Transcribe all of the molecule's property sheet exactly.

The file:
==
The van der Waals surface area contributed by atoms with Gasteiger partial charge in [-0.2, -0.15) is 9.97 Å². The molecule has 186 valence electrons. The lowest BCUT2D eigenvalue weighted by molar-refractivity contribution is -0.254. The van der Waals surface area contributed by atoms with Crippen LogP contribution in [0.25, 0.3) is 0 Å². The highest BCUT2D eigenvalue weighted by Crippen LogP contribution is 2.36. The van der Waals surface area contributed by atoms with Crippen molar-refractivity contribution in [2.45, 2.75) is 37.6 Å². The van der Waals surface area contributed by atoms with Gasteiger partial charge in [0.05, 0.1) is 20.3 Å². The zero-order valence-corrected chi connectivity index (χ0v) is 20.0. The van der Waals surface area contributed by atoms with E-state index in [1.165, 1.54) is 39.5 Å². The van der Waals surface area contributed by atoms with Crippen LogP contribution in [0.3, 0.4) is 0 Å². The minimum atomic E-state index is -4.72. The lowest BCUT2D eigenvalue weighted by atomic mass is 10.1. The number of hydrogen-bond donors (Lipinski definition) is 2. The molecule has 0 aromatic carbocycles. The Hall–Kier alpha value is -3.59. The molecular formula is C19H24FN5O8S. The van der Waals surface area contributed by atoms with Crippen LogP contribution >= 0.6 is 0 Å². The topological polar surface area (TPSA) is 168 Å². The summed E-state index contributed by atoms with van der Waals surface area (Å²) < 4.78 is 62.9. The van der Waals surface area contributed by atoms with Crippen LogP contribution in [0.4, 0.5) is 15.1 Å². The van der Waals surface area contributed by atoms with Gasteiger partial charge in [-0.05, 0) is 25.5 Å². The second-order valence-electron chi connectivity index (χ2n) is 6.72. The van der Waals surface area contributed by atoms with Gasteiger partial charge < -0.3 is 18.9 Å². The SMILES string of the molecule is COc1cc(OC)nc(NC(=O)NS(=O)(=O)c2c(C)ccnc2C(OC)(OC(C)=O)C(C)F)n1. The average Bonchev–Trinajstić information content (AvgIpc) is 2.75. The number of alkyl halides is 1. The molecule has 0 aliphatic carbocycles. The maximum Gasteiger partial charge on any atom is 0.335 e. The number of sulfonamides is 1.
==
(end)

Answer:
The van der Waals surface area contributed by atoms with Gasteiger partial charge in [-0.2, -0.15) is 9.97 Å². The molecule has 186 valence electrons. The lowest BCUT2D eigenvalue weighted by molar-refractivity contribution is -0.254. The van der Waals surface area contributed by atoms with Crippen LogP contribution in [0.25, 0.3) is 0 Å². The highest BCUT2D eigenvalue weighted by Crippen LogP contribution is 2.36. The van der Waals surface area contributed by atoms with Crippen molar-refractivity contribution in [2.45, 2.75) is 37.6 Å². The van der Waals surface area contributed by atoms with Gasteiger partial charge in [0.05, 0.1) is 20.3 Å². The zero-order valence-corrected chi connectivity index (χ0v) is 20.0. The van der Waals surface area contributed by atoms with E-state index in [1.165, 1.54) is 39.5 Å². The van der Waals surface area contributed by atoms with Crippen LogP contribution in [0.3, 0.4) is 0 Å². The minimum atomic E-state index is -4.72. The lowest BCUT2D eigenvalue weighted by atomic mass is 10.1. The number of hydrogen-bond donors (Lipinski definition) is 2. The molecule has 0 aromatic carbocycles. The Hall–Kier alpha value is -3.59. The molecular formula is C19H24FN5O8S. The van der Waals surface area contributed by atoms with Crippen LogP contribution >= 0.6 is 0 Å². The topological polar surface area (TPSA) is 168 Å². The summed E-state index contributed by atoms with van der Waals surface area (Å²) < 4.78 is 62.9. The van der Waals surface area contributed by atoms with Crippen LogP contribution in [0.4, 0.5) is 15.1 Å². The van der Waals surface area contributed by atoms with Gasteiger partial charge in [-0.05, 0) is 25.5 Å². The second-order valence-electron chi connectivity index (χ2n) is 6.72. The van der Waals surface area contributed by atoms with Gasteiger partial charge < -0.3 is 18.9 Å². The SMILES string of the molecule is COc1cc(OC)nc(NC(=O)NS(=O)(=O)c2c(C)ccnc2C(OC)(OC(C)=O)C(C)F)n1. The average Bonchev–Trinajstić information content (AvgIpc) is 2.75. The number of alkyl halides is 1. The molecule has 0 aliphatic carbocycles. The maximum Gasteiger partial charge on any atom is 0.335 e. The number of sulfonamides is 1.